Auckland rail link plans revealed
Auckland Transport plans to buy 210 properties to build the proposed $2.86 billion inner-city rail link.
Plans released today show two 3.5km long, twin tunnels will be built up to 45 metres below the city centre.
It will extend the existing rail line underground through Britomart, under Albert, Vincent and Pitt streets, then beneath Karangahape Rd and the central motorway junction to Symonds St before rising to join the western line near Eden Terrace.
Auckland Transport chief executive David Warburton said the organisation was speaking with property owners and hoped to secure surface property from 210 owners.
The biggest property affected is the Westfield Downtown shopping centre which will be demolished.
Underground portions of land from 70 interest groups, including 12 unit title developments with multiple owners, will also need to be bought.
"Our focus is on protecting a route for the CRL (city rail link),'' Warburton said.
"We first want to work with landowners to help ensure they are well informed and to help us understand their issues. Property purchase is a second step.
"We are aware that property owners adjacent to the CRL will want to know more about future construction impacts such as noise, vibration and access. We will explain these over the next few months and address them at a greater level of detail in future design and resource consent processes.''
More city centre stations will be added at Aotea Centre, Karangahape Rd and Newton and an interchange will be built adjacent to New North Rd.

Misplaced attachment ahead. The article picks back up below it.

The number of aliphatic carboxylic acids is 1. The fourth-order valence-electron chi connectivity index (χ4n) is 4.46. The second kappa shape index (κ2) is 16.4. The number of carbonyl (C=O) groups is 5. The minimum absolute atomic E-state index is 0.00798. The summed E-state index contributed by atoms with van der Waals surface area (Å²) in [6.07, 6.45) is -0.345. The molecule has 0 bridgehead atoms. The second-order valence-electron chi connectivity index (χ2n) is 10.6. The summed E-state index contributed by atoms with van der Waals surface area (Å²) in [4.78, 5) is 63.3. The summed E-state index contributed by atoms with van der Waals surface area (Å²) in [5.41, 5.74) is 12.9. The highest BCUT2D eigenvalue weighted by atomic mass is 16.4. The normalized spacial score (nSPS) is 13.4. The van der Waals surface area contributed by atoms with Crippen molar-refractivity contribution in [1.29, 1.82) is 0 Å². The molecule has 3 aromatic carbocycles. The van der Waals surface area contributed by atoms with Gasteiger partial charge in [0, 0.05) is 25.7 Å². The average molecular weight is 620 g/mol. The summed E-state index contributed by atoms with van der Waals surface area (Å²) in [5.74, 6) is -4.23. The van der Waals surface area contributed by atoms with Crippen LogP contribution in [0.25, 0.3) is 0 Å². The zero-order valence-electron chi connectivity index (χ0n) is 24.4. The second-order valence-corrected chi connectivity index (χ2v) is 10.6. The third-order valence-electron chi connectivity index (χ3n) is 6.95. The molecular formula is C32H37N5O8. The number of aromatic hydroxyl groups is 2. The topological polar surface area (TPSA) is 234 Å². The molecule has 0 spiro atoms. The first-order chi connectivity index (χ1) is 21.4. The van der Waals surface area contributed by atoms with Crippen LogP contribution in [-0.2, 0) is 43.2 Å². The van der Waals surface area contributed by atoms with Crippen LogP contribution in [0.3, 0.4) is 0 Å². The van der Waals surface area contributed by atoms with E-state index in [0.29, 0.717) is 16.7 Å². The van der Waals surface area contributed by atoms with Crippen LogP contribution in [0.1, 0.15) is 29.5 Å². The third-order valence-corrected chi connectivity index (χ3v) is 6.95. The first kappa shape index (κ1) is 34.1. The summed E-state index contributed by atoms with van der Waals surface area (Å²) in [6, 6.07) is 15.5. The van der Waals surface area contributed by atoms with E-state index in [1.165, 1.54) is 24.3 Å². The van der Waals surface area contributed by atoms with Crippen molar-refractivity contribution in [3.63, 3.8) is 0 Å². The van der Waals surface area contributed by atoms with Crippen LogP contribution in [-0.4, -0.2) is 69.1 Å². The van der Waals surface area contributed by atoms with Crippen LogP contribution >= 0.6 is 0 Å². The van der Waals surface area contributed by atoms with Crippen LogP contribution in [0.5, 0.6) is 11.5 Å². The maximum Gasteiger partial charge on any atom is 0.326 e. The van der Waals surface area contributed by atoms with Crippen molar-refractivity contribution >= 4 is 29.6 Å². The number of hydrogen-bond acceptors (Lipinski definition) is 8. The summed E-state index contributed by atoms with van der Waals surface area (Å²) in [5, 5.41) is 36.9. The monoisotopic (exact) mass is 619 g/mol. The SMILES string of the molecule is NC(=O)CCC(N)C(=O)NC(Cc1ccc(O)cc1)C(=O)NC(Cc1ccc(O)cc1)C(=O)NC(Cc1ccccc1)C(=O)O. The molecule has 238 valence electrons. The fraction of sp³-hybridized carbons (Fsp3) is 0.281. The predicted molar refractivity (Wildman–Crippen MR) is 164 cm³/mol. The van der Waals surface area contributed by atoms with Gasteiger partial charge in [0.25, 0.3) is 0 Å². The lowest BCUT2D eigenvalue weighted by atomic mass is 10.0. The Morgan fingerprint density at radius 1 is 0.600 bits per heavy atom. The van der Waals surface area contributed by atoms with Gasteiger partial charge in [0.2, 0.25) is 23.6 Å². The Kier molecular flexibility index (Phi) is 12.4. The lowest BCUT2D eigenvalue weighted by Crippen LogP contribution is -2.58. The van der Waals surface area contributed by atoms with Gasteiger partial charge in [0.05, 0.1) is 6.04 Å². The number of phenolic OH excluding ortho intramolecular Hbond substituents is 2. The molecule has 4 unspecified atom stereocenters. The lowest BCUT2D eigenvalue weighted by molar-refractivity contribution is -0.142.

Britomart will become a through station as originally envisaged when it was built, allowing faster, more frequent and more reliable services across the whole Auckland passenger rail network, Auckland Transport said.
Mayor Len Brown said announcing the route was the next ''big step towards the completion of one of the most important public transport projects in the recent history of Auckland''.
The rail link was signed off by the council in May but the Government has remained luke warm about the project. Earlier this year it asked for a revised business case to be put forward at a cost of $1.7m.
Brown said the rail link would "unleash the potential'' of the entire suburban rail network and will boost use, reliability and reduce commuter times.
The rail link is hoped to future-proof transport demands for Auckland which is expected to be home to two thirds of New Zealand's growth over the next three decades.
Warburton said he hoped Auckland Council and central government agreed that it made strategic sense to protect the route now.